One more medium term metric we often utilize in many markets is the Commitment of Traders. In Oil we will keep it simple and just look at the relationship between Managed Money funds and oil prices. While slightly more negative sentiment and positions could be seen, the recent low (blue line) hit “7 year lows” in January and February with oil beneath $30, signaling it was time to exit short sales and begin Buying longs positions for a rally into the 2nd quarter. This indicator lacks precision, but combined with our other data has provided good entry zones in the past.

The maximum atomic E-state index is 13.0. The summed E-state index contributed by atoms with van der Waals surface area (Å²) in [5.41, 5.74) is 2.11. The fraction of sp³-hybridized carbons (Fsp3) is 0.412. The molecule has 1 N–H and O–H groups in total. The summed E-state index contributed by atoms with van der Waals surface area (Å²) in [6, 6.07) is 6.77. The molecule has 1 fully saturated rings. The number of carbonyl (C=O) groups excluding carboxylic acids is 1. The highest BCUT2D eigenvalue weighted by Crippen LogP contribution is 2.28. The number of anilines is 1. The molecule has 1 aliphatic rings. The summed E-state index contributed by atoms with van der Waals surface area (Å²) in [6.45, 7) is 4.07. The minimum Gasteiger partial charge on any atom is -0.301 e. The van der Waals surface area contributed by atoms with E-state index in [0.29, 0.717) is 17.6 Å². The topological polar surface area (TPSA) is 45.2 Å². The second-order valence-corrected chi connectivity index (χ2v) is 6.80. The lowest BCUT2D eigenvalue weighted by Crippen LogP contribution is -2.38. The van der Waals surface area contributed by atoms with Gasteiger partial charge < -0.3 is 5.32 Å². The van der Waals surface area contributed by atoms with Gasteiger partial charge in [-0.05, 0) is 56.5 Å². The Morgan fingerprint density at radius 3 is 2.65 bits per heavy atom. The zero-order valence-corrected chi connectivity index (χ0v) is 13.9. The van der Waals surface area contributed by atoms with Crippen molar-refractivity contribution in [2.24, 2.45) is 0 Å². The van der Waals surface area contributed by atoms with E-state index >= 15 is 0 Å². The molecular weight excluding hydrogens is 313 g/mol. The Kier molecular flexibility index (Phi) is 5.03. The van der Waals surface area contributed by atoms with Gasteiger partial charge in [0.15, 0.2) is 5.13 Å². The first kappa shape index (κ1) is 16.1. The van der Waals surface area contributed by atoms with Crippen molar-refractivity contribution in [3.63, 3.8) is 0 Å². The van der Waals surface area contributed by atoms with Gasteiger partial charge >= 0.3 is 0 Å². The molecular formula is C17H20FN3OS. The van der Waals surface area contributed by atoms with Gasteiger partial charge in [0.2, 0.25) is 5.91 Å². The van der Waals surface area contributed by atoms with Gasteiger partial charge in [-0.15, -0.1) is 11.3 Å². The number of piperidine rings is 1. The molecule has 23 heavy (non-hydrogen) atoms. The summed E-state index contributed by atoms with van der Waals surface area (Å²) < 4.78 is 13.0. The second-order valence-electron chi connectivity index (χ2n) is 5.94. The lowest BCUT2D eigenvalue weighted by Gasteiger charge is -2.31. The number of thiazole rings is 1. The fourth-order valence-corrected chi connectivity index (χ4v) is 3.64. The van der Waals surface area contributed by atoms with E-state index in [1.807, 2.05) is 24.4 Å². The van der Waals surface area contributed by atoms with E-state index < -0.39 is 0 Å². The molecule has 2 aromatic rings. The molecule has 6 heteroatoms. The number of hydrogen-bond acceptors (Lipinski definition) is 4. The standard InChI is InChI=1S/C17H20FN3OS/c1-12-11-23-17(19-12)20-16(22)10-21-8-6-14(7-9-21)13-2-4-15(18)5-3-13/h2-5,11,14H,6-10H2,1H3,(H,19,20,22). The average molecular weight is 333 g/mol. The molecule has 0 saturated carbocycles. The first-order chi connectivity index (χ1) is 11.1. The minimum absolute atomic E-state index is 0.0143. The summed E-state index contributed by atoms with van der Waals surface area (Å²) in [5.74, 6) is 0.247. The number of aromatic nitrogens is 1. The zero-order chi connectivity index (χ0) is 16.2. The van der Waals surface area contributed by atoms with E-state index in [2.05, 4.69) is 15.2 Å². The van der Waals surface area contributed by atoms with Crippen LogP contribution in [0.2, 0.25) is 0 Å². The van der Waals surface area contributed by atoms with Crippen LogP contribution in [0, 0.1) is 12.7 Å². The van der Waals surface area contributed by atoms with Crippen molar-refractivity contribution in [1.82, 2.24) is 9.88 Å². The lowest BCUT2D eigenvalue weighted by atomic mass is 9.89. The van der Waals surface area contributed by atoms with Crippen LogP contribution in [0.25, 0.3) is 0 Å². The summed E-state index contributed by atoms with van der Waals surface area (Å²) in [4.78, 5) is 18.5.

Positive response to negative news is—Positive! It’s interesting that despite the recent contraction in US and China manufacturing reports the past 2 months and new record high levels of excess oil inventory, prices have managed to rally which could be a less tangible sign that seasonal factors of expected refinery shutdowns for summer fuel conversions are exerting upward pressure on prices despite the increasingly negative fundamentals. By the end of March we expect prices to move above the $36 to $37/barrel resistance on its way to $43+, with even higher prices by May.